The Celtic Literature Collective

The Chair of Taliesin
Book of Taliesin XIII

I AM the agitator
Of the praise of God the Ruler.
With respect to the concerns of song,
The requisites of a profound speaker,
A hard, with the breast of an astrologer.
When he recites
The Awen1 at the setting in of the evening.
On the fine night of a fine day.
Bards loquacious the light will separate.
Their praise will not bring me to associate,
In the strath, on the course,
With aspect of great cunning.
I am not a mute artist,
Conspicuous among the bards of the people.
I animate the bold,
I influence the heedless;
I wake up the looker on,
The enlightener of bold kings.
I am not a shallow artist,
Conspicuous among kindred bards,
The likeness of a subtle portion,
The deep ocean (is) suitable
Who has filled me with hatred?
A prize in every unveiling.
When the dew is undisturbed,
And the wheat is reaped,
And the bees are gentle,
And myrrh and frankincense,
And transmarine aloes.
And the golden pipes of Lleu,2
And a curtain of excellent silver,
And a ruddy gem, and berries.
And the foam of the sea.
Why will the fountain hasten
Water-cresses of purifying juicy quality?
What will join together the common people?
Worth the nobility of liquor.
And a load that the moon separates,
The placid gentleness of Myrddin.3
And philosophers of intelligence
Will study about the moon.
And the influence of an order of men,
Exposed to the breeze of the sky.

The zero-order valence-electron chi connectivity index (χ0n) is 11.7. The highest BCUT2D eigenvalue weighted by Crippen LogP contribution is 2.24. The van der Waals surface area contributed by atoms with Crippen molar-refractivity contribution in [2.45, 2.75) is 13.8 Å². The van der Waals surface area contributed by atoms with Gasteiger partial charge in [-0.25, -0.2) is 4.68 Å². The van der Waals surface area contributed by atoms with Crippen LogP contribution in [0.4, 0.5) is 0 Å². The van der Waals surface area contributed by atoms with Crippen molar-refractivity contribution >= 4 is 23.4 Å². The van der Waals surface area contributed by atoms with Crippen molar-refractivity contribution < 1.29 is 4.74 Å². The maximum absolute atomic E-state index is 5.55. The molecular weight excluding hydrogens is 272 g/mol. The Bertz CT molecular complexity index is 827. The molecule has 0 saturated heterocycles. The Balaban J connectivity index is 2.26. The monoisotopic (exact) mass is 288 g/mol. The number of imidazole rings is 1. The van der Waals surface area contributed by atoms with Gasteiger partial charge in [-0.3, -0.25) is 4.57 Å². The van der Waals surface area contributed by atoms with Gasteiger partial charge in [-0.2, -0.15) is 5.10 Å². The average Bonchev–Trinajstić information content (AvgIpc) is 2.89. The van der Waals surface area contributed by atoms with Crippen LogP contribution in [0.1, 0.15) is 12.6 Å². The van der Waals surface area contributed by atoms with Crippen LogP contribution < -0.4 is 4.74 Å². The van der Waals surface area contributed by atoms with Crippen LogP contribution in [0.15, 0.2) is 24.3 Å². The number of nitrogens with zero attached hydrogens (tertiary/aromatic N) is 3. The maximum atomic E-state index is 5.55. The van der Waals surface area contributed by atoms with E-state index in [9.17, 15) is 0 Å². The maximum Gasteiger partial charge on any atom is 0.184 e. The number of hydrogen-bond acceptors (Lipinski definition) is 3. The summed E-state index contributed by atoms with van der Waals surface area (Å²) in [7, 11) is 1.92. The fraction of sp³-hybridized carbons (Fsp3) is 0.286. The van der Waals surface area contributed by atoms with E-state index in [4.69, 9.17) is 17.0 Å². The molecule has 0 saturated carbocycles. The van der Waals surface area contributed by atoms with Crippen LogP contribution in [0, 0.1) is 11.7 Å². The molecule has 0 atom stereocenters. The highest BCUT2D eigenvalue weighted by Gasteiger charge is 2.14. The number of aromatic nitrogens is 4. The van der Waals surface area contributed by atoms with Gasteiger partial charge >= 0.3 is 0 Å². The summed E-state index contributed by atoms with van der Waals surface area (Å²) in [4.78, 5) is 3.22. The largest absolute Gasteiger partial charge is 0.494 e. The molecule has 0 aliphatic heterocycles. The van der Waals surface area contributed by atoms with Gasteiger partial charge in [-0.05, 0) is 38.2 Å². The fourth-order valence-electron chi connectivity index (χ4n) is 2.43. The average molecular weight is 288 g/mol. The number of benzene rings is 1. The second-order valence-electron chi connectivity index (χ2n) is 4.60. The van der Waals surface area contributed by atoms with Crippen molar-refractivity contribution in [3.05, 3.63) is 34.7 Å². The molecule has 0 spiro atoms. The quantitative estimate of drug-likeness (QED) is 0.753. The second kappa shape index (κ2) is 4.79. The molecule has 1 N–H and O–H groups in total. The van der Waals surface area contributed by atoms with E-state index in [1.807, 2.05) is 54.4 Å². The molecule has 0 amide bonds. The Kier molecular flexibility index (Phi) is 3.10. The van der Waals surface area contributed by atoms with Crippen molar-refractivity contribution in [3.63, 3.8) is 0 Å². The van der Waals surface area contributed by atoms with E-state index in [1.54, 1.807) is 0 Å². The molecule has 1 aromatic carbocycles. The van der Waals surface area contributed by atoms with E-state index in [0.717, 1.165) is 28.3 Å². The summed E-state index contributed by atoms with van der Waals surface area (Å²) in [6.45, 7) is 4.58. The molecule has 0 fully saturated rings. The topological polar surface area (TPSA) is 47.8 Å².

And a soddening and effusion,
And a portion after effusion,
And the coracle of-glass
In the hand of the pilgrim,
And the valiant one and pitch,
And the honoured Segyrffyg,
And medical plants.
A place of complete benefit,
And bards and blossoms.
And gloomy bushes,
And primroses and small herbs,
And the points of the tree-shrubs.
And deficiency and possession,
And frequent pledging.
And wine overflowing the brim, 
From Rome to Rossed.
And deep still water,
Its stream the gift of God.
Or if it will be wood the purifier,
Fruitful its increase.
Let the brewer give a heat,
Over a cauldron of five trees,
And the river of Gwiawn,
And the influence of fine weather,
And honey and trefoil,
And mead-horns intoxicating
Pleasing to a sovereign,
The gift of the Druids.


1. Awen: divine inspiration

2. golden pipes of Lleu: whatever this item is is now unknown.

3. Myrddin: another mention of Myrddin in the Taliesin poems; here he's depicted as gentle, which is certainly not found in the traditional tales.

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